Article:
Absence of exchange in summer time data continues to be a major concern in managing natural disasters in the Brahmaputra basin. In a media workshop on Climate Change effects in the Yarlung Zangbo/Brahmaputra Basin organised by the Third Pole Project and Internews Earth Journalism network in Kathmandu last week, Chinese scientist Dr Yang Yong said that a major disaster could have been averted ten years back had there been proper exchange of data in place. The scientist from the Hengduan Mountain Research Institute said that scientists from China predicted flash flood on the basis of rising of water level in Yigong Zangbo river (a large tributary of Tsangpo in the east of Tibet) and accordingly informed the Indian authorities of a possible disaster in April 2000. Indian authorities however ignored the warning. Some 300 m cubic meters of displaced debris, soil and snow dammed the Yigong Zangbo river. The impact caused disaster downstream. On June 10, 2000, the Yigong disaster caused havoc of flash flood in the river Siang in Arunachal Pradesh with an estimated property loss of a billion rupees, 30 deaths, 100 missing and about 50,000 rendered homeless in five Arunachal districts.
In Assam, Jonai in Dhemaji district was adversely affected.
The Yigong flood remained a watershed in Sino-Indian hydro diplomacy.
The Northeast region of India alongwith Bangladesh share a major water connectivity with China in the form of the river Brahmaputra known as Yarlung Zangbo/Tsangpo upstream and Jamuna when it leaves for the Bay of Bengal. The states of Assam and Arunachal Pradesh which are on the immediate downstream stretch bear the brunt of the adverse impacts of interventions (natural or manmade) upstream. It may be mentioned here that China's reported move to divert the Brahmaputra westward to benefit its dry Xinjiang area remain a grave concern with people of Assam and Arunachal Pradesh in India as well as neighbouring Bangladesh because it is assumed that the intervention besides affecting the low-water regime of the Brahmaputra will also have serious implications on the fragile as well as unique ecosystem in the downstrem region. There has been constant fear that drastic changes will occur in the socio-economic scenerio of the region as the diversion will impact the rich, diverse ethnic and cultural resources. Dr Yong, however, denied such interventions. He assured that the diversion at the Great Bend, which is still in its proposal state, will have no serious implications downstream. Even if the plan is carried out the downstream countries will not face water shortage. Dr Yong claimed that the water storage in the downstream part of the river is more than its upper stretch. The river is fed by glaciers which is merely 12 percent upstream while the source of water for the other 88 percent is from rain. It is notworthy to mention here that while India expressed possible cooperation opportunities with China in building dams last year (the then environment minister Jairam Ramesh wanted to bring Chinese experts to construct dams in India according to reports available in the Chinese media) the issue of the proposed Chinese projects on Brahmaputra/Tsangpo continues to be a formidable challenge in Assam. The Assam Government even constituted a committee sometime back to study the impacts of the Chinese projects. However, it is interesting to note that the Water Resources Department of Assam did not receive any vital scientific and technical data on the Chinese side of the river from the Government of India which are available with the Central Government as part of a protocol agreed upon by India and China in 2008. Without such data no assesment can be made of the impacts of such projects in the downstrem areas.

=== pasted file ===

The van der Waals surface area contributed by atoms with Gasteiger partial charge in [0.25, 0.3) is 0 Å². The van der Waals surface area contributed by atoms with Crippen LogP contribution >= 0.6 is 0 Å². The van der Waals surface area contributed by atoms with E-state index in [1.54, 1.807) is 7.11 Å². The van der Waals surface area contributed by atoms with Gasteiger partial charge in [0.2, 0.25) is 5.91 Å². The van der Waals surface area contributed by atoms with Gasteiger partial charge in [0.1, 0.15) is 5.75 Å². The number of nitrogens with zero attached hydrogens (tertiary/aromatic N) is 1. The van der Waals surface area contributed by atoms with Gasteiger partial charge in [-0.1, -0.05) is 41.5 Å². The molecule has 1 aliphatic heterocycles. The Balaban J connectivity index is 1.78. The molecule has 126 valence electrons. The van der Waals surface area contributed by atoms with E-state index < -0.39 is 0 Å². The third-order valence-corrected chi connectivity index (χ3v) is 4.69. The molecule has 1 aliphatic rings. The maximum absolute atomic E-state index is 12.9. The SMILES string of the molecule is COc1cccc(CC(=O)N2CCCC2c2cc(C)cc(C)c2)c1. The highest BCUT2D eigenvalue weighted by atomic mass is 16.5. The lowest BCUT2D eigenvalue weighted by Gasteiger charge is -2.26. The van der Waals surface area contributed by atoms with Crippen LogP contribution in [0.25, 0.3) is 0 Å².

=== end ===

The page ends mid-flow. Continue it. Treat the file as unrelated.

Whether diversion or damming, projects on the river Brahmaputra/Yarlung Zangbo continue to be a crucial issue for the riparian countries of the Brahmaputra basin. While scientists from India have suggested time and again that the Government of India should engage China proactively in a serious dialouge over the issue of the intervention with the system of the Brahmaputra river, scientists from China and Bangladesh call for regional cooperation and firm policies and programme at home. Dr Yang Yong while stressing on a transparent mutual side communication of disaster information with effective alerting mechanism as well as earthquake and geological points study also called for a scientific foundation among the countries of the Brahmaputra basin to monitor the events and work closely.
The Chinese scientist's contradictions would definitely ease some of the growing apprehensions in the northeastern states of India. However, it lies largely with the policymakers in the Chinese side as to how they contradict the "diversion" and "damming" claims.